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The Republicans’ Cultural Revolution

Chairman Mao would be proud. Taking a page from his book, factions within the Republican Party appear poised to conduct their own Cultural Revolution, purging from the party anyone who doesn’t believe that Donald Trump and Sam Brownback were among our greatest leaders ever.

Democrats salivate at the prospects of Republicans imploding as a mainstream party and shifting their focus to radical, moralizing, knee-jerk positions clearly in a minority nationally and probably locally.

The latest target appears to be a Marion lawyer who was the last person to have represented the county’s 70th District in the legislature before the district was split into separate, gerrymandered add-ons dominated by out-of-county voters.

Already ousted as county chairman by one of the founders of the so-called Trumpettes, he now faces a challenge, orchestrated from outside his precinct, to his re-election even as a lowly precinct committeeman.

The challenge is coming from the same ideological faction responsible for the gerrymandering that chased him from the legislature in the first place. That same faction also has left us with a current legislative race in which competing candidates’ positions are essentially identical.

Our former legislator is hardly alone in having been abandoned by forces seeking Mao-like ideological purity within the party.

One of his immediate predecessors as 70th District legislator, a highly respected Republican authority on state budgeting from Goessel, now is actively campaigning for our Democratic governor.

The son of Burdick’s grand old lady of the Grand Old Party, one of our most respected former Republican U.S. senators, also has endorsed Democrats rather than toe the line of ideological purity that radical factions within the party insist upon.

Even his mother has come out with statements condemning some of the more wild-eyed fundamentalists the party now embraces.

Abraham Lincoln, Theodore Roosevelt, and Dwight Eisenhower, whose positions now seem to be rejected by the radical right, established for the party a tradition that was not just conservative but also progressive.

Whether you agree or disagree with attempts by radical Republicans to force their morality and values on others, it’s clear that following a path of reactionary ideological purity will end up transforming the party into a modern-day equivalent of the Federalists or Whigs.

Political parties need to be big tents, not private clubs. The only way a party representing minority views can secure national office will be by coup d’état.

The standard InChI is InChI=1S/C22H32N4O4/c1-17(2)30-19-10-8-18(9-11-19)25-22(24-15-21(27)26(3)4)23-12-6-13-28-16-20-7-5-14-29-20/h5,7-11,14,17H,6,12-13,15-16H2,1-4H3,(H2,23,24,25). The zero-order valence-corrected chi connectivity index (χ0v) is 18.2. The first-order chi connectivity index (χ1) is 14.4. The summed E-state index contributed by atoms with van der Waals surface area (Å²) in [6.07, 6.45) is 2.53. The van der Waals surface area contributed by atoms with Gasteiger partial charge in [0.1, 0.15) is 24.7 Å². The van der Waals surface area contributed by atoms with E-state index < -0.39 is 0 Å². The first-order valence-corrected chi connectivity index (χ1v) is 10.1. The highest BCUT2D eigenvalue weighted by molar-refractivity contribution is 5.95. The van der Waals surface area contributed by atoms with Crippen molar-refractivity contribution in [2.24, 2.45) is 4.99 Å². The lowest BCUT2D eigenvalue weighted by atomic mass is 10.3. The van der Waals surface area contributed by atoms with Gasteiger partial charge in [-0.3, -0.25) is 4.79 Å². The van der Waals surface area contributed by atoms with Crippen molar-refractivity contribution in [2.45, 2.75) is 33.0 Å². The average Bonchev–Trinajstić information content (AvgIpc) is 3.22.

Despite being a lifelong Republican who cares deeply about core values the party historically has represented, this writer is likely to face the same blacklisting, shunning, and purging as others who have dared to challenge radicals’ attempts to seize the party we have spent a lifetime supporting.

Now is the time for all good Republicans to come to the aid of their party — and especially those within it who don’t pass whatever ideological litmus tests might be imposed by moralizing, radical populists.

The simple truth is, these forces can’t be trusted to do what they claim they will do with such things as the unfettered power the legislature would receive over reproductive rights if “Value Them Both” passes.

They imply provision will be made for rape and to make those provisions unworkable. They strangely claim that abortion will become safer, conveniently forgetting that previous bans on abortion — which is precisely what they are seeking with “Value Them Both” — led to all manner of back-alley procedures.

Supporters of “Value Them Both” are right that judicial interference was wrong, but “Value Them Both” is a blank check, written to a legislature already purged of voices other than those who will swing the pendulum completely in the opposite direction.

As with many of the issues insisted upon by the radical right, the true intent of the proposed constitutional amendment is hidden behind language that seems less radical than what actually will happen. For people who consider themselves morally superior, that’s hypocrisy of the highest order.

— ERIC MEYER

Last modified July 14, 2022

 

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